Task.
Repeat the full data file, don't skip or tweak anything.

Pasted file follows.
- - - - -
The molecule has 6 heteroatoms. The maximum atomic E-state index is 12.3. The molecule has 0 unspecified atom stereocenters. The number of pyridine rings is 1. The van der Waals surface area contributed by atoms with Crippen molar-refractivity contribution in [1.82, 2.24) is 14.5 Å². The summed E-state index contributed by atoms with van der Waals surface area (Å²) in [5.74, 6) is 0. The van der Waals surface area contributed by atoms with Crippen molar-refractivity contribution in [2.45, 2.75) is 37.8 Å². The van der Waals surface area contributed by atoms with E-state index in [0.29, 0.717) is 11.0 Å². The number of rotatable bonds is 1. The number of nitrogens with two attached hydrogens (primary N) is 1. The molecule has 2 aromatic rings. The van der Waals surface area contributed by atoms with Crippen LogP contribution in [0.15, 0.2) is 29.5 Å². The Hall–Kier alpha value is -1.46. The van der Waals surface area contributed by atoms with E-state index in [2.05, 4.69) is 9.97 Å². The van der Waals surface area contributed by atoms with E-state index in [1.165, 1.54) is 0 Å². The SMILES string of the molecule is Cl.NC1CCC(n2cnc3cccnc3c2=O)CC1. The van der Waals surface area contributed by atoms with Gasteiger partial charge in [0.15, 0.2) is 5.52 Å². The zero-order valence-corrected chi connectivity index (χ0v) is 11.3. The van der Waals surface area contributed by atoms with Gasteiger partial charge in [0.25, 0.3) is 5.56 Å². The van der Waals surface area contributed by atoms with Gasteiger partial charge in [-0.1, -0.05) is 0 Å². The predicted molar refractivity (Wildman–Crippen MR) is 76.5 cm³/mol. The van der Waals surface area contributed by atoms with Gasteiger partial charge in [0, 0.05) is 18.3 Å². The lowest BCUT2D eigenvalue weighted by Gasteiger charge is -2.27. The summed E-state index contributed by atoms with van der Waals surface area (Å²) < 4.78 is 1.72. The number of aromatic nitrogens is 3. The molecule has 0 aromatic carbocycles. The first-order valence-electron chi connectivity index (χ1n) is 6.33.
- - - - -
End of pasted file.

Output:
The molecule has 6 heteroatoms. The maximum atomic E-state index is 12.3. The molecule has 0 unspecified atom stereocenters. The number of pyridine rings is 1. The van der Waals surface area contributed by atoms with Crippen molar-refractivity contribution in [1.82, 2.24) is 14.5 Å². The summed E-state index contributed by atoms with van der Waals surface area (Å²) in [5.74, 6) is 0. The van der Waals surface area contributed by atoms with Crippen molar-refractivity contribution in [2.45, 2.75) is 37.8 Å². The van der Waals surface area contributed by atoms with E-state index in [0.29, 0.717) is 11.0 Å². The number of rotatable bonds is 1. The number of nitrogens with two attached hydrogens (primary N) is 1. The molecule has 2 aromatic rings. The van der Waals surface area contributed by atoms with Crippen LogP contribution in [0.15, 0.2) is 29.5 Å². The Hall–Kier alpha value is -1.46. The van der Waals surface area contributed by atoms with E-state index in [2.05, 4.69) is 9.97 Å². The van der Waals surface area contributed by atoms with E-state index in [1.165, 1.54) is 0 Å². The SMILES string of the molecule is Cl.NC1CCC(n2cnc3cccnc3c2=O)CC1. The van der Waals surface area contributed by atoms with Gasteiger partial charge in [0.15, 0.2) is 5.52 Å². The zero-order valence-corrected chi connectivity index (χ0v) is 11.3. The van der Waals surface area contributed by atoms with Gasteiger partial charge in [0.25, 0.3) is 5.56 Å². The van der Waals surface area contributed by atoms with Gasteiger partial charge in [-0.1, -0.05) is 0 Å². The predicted molar refractivity (Wildman–Crippen MR) is 76.5 cm³/mol. The van der Waals surface area contributed by atoms with Gasteiger partial charge in [0, 0.05) is 18.3 Å². The lowest BCUT2D eigenvalue weighted by Gasteiger charge is -2.27. The summed E-state index contributed by atoms with van der Waals surface area (Å²) < 4.78 is 1.72. The number of aromatic nitrogens is 3. The molecule has 0 aromatic carbocycles. The first-order valence-electron chi connectivity index (χ1n) is 6.33.